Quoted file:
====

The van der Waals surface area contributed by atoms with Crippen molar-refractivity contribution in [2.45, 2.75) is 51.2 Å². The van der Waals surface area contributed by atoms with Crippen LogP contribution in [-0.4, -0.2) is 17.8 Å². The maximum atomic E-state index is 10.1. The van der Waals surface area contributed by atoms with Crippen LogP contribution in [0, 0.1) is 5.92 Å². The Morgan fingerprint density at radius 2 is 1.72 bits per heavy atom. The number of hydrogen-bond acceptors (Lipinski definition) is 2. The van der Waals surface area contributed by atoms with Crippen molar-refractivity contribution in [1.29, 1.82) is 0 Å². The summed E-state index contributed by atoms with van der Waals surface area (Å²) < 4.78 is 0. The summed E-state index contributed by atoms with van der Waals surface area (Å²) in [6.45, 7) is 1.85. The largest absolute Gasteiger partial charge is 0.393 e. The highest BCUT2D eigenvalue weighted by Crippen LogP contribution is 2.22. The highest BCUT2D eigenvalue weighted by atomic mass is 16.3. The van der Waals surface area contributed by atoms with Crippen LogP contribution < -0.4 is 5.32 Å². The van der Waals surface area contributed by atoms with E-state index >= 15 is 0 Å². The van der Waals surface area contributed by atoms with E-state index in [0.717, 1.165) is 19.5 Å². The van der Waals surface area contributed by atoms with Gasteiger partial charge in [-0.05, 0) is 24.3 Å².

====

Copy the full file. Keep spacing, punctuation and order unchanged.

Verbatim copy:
The van der Waals surface area contributed by atoms with Crippen molar-refractivity contribution in [2.45, 2.75) is 51.2 Å². The van der Waals surface area contributed by atoms with Crippen LogP contribution in [-0.4, -0.2) is 17.8 Å². The maximum atomic E-state index is 10.1. The van der Waals surface area contributed by atoms with Crippen LogP contribution in [0, 0.1) is 5.92 Å². The Morgan fingerprint density at radius 2 is 1.72 bits per heavy atom. The number of hydrogen-bond acceptors (Lipinski definition) is 2. The van der Waals surface area contributed by atoms with Crippen molar-refractivity contribution in [1.29, 1.82) is 0 Å². The summed E-state index contributed by atoms with van der Waals surface area (Å²) < 4.78 is 0. The summed E-state index contributed by atoms with van der Waals surface area (Å²) in [6.45, 7) is 1.85. The largest absolute Gasteiger partial charge is 0.393 e. The highest BCUT2D eigenvalue weighted by Crippen LogP contribution is 2.22. The highest BCUT2D eigenvalue weighted by atomic mass is 16.3. The van der Waals surface area contributed by atoms with Crippen LogP contribution < -0.4 is 5.32 Å². The van der Waals surface area contributed by atoms with E-state index >= 15 is 0 Å². The van der Waals surface area contributed by atoms with E-state index in [0.717, 1.165) is 19.5 Å². The van der Waals surface area contributed by atoms with Gasteiger partial charge in [-0.05, 0) is 24.3 Å².